The purpose of this post is to share a collection of photos we took at the event…

You are welcome to share this page and our pictures!

We might have some more pictures and a video or two to share still as we sort out our other devices! Stay tuned!

The Event

EMF had a special badge for participants – it was a pretty featured hackable microcontroller dev-kit… well actually it was closer to a fully featured hackable mobile phone as it included a GSM module and antenna. It also had a bunch of sensors, built in WiFi, buttons and a colour LCD. I had some trouble actually hacking the badge as my laptop doesn’t deal well with native usb serial ports, but did manage to get some things going…


The entire camp had a temporary GSM and WiFi network set up – this along with power was distributed somewhat hilariously via jerryrigged portaloos, the beacon on top would spin energetically visualising the amount of traffic at the hub


It wasn’t unusual to find WiFi radio boosters in odd locations around the site:


The Robot Arms was the biggest watering hole for thirsty hackers on site. The bar like much of the festival was largely volunteer run…


There was an awesome, I mean AWESOME arcade tent at the festival with a number of rescued classic machines including Star Wars, House of The Dead, Mortal Combat, Frogger, Space Invaders and much more – we spent a good amount of time in there!



There were far too many interesting things going on at once, it was impossible to see them all (and often too interesting to remember to take photos!)

These guys were running a blacksmithing workshop from about 8am to 1am every day!


A high altitude balloon launch by the HABHUB Village crew:



There was of course a very healthy serving of robots, mechs and automata…

I think this little guy was the EMF Roamer, you can see on the flag there is a QR Code to scan, scanning the code would take your phone to a webpage with a live stream from the robot, and a set of controls so you could drive it around the site!


Cat automaton, not sure if this is what it is actually called!

The Mantis – a giant mech with cockpit and serious industrial actuators, they must have needed a fair sized truck to bring this in!

Credit: Kim



I think this was some kind of large CNC farm bot with a rotary ploughing bit:


Transport / Hacky Races

Many attendees were smart enough to consider bringing on site transport, and these devices were seen in use transporting goods and mail around the site, ferrying passengers and taking part in “Hacky Races” on an improvised hay bail track:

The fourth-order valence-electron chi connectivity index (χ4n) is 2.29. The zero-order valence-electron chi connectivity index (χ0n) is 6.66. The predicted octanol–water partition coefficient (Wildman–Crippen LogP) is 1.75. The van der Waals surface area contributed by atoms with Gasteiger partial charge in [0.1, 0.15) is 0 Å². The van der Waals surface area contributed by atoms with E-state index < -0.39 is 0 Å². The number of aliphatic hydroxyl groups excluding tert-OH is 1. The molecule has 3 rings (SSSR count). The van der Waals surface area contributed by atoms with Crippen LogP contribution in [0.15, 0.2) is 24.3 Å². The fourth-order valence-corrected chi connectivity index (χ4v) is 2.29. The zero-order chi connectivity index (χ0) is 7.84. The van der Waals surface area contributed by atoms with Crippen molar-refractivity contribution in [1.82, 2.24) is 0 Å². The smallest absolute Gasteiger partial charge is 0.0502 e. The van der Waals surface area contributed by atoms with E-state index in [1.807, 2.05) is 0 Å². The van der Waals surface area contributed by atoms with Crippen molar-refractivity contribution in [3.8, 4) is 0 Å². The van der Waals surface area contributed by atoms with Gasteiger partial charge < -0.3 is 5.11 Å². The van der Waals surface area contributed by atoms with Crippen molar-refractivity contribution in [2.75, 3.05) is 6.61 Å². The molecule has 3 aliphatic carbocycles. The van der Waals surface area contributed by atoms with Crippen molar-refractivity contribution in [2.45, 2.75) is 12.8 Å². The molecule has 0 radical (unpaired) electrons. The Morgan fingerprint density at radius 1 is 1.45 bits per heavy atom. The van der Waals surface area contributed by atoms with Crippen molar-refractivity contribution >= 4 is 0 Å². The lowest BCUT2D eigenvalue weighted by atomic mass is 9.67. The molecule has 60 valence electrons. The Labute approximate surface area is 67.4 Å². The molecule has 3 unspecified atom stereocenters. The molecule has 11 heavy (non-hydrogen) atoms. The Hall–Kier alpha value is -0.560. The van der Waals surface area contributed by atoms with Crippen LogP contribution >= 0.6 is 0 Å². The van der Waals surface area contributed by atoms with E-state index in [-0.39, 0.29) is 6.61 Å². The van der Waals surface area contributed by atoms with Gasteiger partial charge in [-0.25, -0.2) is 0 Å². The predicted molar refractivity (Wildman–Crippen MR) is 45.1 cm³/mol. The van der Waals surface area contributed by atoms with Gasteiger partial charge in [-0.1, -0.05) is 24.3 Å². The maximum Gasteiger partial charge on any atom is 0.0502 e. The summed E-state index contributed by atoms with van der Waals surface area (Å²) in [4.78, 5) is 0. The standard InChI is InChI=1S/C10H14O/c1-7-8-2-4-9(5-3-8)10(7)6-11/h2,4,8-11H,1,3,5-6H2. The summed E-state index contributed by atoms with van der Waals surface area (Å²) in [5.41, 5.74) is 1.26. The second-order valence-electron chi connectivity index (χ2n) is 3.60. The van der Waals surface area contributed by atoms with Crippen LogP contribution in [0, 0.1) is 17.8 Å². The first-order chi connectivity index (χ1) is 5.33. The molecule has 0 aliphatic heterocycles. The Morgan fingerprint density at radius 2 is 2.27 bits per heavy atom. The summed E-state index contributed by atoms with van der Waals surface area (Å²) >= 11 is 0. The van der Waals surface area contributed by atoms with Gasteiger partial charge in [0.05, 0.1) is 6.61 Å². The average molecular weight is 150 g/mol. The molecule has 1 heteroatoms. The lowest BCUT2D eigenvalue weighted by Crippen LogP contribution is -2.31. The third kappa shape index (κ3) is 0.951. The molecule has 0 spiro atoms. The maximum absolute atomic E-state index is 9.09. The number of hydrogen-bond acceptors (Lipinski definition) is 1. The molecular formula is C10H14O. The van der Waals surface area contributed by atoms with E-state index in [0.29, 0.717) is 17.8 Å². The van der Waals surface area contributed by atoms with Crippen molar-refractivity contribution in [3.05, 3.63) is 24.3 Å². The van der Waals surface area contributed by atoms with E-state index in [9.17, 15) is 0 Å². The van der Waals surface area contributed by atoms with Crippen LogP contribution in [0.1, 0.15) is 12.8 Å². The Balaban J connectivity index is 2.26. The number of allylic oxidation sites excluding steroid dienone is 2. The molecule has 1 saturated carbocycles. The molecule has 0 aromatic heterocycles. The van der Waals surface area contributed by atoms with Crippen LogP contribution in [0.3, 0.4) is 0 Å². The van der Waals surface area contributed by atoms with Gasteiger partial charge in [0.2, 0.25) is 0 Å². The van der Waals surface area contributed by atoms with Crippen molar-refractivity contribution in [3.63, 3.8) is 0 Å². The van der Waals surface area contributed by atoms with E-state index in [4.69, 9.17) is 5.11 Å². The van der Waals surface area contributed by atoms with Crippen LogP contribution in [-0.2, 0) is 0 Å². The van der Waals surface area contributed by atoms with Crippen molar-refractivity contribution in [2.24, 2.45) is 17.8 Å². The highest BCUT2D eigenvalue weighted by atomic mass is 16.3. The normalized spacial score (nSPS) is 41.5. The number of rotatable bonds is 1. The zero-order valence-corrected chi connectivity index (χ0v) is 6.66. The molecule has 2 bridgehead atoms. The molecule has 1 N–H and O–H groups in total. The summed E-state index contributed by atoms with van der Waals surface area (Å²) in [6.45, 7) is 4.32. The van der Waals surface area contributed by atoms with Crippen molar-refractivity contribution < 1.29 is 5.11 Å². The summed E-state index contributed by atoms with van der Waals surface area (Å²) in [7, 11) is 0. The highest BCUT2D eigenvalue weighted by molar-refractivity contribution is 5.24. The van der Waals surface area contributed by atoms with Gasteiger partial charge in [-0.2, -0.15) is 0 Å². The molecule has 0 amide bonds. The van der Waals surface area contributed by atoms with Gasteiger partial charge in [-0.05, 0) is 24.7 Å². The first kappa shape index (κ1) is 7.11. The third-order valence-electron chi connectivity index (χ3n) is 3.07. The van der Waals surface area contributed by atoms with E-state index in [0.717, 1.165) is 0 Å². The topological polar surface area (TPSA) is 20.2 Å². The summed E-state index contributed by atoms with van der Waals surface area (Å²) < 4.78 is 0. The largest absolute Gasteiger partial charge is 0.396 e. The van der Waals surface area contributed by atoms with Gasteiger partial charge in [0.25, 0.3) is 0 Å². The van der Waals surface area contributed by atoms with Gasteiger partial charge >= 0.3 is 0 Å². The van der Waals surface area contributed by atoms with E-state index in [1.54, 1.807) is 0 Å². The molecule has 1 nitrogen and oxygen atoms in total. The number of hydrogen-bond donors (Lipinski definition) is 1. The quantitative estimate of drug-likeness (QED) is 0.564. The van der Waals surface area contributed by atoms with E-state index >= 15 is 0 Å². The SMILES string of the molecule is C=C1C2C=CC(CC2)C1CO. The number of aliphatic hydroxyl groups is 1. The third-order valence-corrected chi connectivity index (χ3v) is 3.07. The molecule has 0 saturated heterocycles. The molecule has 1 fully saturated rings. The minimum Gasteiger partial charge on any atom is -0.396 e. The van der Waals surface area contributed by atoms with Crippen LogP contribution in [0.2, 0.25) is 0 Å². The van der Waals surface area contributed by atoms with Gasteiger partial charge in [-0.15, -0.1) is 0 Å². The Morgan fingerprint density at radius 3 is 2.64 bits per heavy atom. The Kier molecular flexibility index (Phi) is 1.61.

This monster:


This wagon:


Hacky Racers:

Credit: Kim
Credit: Kim

The camp at night:

At night, the lights would come on! There were approximately 37489032.421 programmed RGB LEDs on site:


Credit: Kim
Credit: Kim

More night smithing and smoke coming from the Netherlands Village rave:

Credit: Kim

Richard Sewell from Bristol Hackspace makes these crazy fabric inflatables which can be automated or controlled by a microcontroller. Servo controlled air vents on the sides of the sculpture allow quite a degree of movement:




Null Sector / Cybar

On the first night as we were wondering around, we noticed the sky lit up with giant laser beams emerging from an ominous plume of fog at a previously quieter section of the camp – as we walked closer we heard pumping techno and drum and bass emerging from this oddity. It turned out to be Null Sector (Or Cybar??) – a collection of shipping containers fenced together to form a makeshift techno club from some dystopian cyber future. Again I can only describe this happening with emphasis: AWESOME!

Null Sector was a club, night time market, bar and a second “Cardboard Arcade” which was made up of Indie video games. Lasers, pyrotechnics, audio-visuals, fog and not to forget the gigantic fortune telling Maneki-neko!

Credit: Kim

This was an A/V installation in one of the containers:




The cardboard arcade:



The night market:

Credit: Kim

Worshipping the giant maneki-neko!



We had an incredible time, we met lots of people, we learned stuff, we hacked, we missed lots of interesting things too – there was too much to do!

Big thanks to the organisers and volunteers who made EMF Camp 2018 happen – I hope there are many more!